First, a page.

8. Louisville (2-4) – The Cardinals held a 16-7 lead at halftime, but was unable to keep that lead in the second half, as Cincinnati pulled away for a 25-16 victory. Freshman quarterback Teddy Bridgewater continues to gain valuable experience, completing 17 of 28 throws for 195 yards and one interception. However, the rushing attack continues to struggle for Louisville, as it managed only 70 yards and averaged 2.1 yards per carry. The Cardinals host Rutgers this Friday.
By Steven Lassan (@AthlonSteven on Twitter)
South Carolina’s SEC title hopes suffered a significant setback, as running back Marcus Lattimore suffered a season-ending knee injury in Saturday’s game against Mississippi State. The Gamecocks managed to hold on for a 14-12 win, but it came at a major price.
Following Saturday’s action, Georgia and South Carolina were the only teams with one defeat in the SEC East. Thanks to a loss to Auburn, Florida slipped to 2-3 and needs a lot of help to win the division.
The Gamecocks defeated Georgia earlier this season, but with Lattimore’s injury, can they hold onto the SEC East title? Don’t bet on it.
South Carolina is off this Saturday, but faces a tough two-game road stretch at Tennessee and Arkansas. The Gamecocks should be able to beat the Volunteers, but winning against the Razorbacks – one of the best offenses in the SEC – is an uphill battle. Also, South Carolina still has to face Florida in its final conference game and hosts rival Clemson on Nov. 26. Only a date with Citadel on Nov. 19 is a sure bet on the schedule.
While it’s possible the Gamecocks could rally around quarterback Connor Shaw, Lattimore was one of the best players in college football and won’t easily be replaced. For a team that has dealt with bouts of inconsistency on offense all year, losing your best player isn’t an ideal situation.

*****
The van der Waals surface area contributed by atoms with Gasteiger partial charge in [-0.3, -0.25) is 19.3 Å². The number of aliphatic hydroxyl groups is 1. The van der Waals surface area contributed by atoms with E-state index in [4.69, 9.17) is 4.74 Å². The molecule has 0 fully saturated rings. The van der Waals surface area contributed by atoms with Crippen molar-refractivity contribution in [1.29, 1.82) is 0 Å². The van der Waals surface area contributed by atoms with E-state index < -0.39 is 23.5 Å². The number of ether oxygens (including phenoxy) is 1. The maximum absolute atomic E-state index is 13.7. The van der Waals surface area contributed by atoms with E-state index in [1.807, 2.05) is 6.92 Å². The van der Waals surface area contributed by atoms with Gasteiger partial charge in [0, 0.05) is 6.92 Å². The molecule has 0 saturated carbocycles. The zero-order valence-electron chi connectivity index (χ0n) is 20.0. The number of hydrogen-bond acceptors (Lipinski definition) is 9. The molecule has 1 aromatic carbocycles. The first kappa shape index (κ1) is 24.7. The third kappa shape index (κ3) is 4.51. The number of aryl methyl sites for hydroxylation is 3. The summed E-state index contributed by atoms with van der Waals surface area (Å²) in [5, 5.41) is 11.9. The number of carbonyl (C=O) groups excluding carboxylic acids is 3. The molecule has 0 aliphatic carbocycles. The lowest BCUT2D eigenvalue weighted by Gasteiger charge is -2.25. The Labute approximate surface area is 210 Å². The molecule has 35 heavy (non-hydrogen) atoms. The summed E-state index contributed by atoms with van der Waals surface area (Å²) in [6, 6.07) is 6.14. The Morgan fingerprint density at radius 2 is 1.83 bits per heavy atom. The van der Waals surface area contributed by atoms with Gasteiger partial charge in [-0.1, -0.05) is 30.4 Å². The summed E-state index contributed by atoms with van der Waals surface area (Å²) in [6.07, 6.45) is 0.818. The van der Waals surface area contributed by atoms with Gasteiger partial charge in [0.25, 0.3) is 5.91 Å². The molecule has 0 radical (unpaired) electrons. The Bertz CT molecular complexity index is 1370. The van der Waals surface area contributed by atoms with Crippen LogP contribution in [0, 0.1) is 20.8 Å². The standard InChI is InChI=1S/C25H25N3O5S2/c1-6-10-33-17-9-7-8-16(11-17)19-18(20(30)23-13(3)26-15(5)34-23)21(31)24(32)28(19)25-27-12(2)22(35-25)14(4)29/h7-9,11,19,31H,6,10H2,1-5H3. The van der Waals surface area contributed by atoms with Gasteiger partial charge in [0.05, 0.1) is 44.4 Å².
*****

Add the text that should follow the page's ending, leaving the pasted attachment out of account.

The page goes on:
With all of the uncertainty surrounding South Carolina’s quarterbacks this year, there was no doubt Lattimore was going to carry the offense. Through seven games, the sophomore led the team with 818 rushing yards and 10 scores. Lattimore ranked 13th nationally with 116.9 rushing yards per game, which was second in the SEC behind Alabama’s Trent Richardson.
Lattimore’s emergence last season carried South Carolina to a SEC East title. In his freshman year, Lattimore collected 1,197 yards and 17 scores, while catching 29 passes for 412 yards and two touchdowns.
South Carolina expected Lattimore to easily build on last season’s statistics, and the sophomore garnered a ton of preseason hype, including a spot on Athlon’s first-team All-American team.
Although Lattimore is out for the rest of the season, the good news is that he is expected to return in 2012 at full strength. Lattimore will be a junior next season, and considering he is likely a first-round pick, 2012 should be his last in Columbia.
Where South Carolina goes from here at running back remains to be seen.
With Lattimore’s injury and the dismissal of quarterback Stephen Garcia, the Gamecocks have lost their top two leading rushers this year. Starting quarterback Connor Shaw is third on the team with 110 yards and no scores.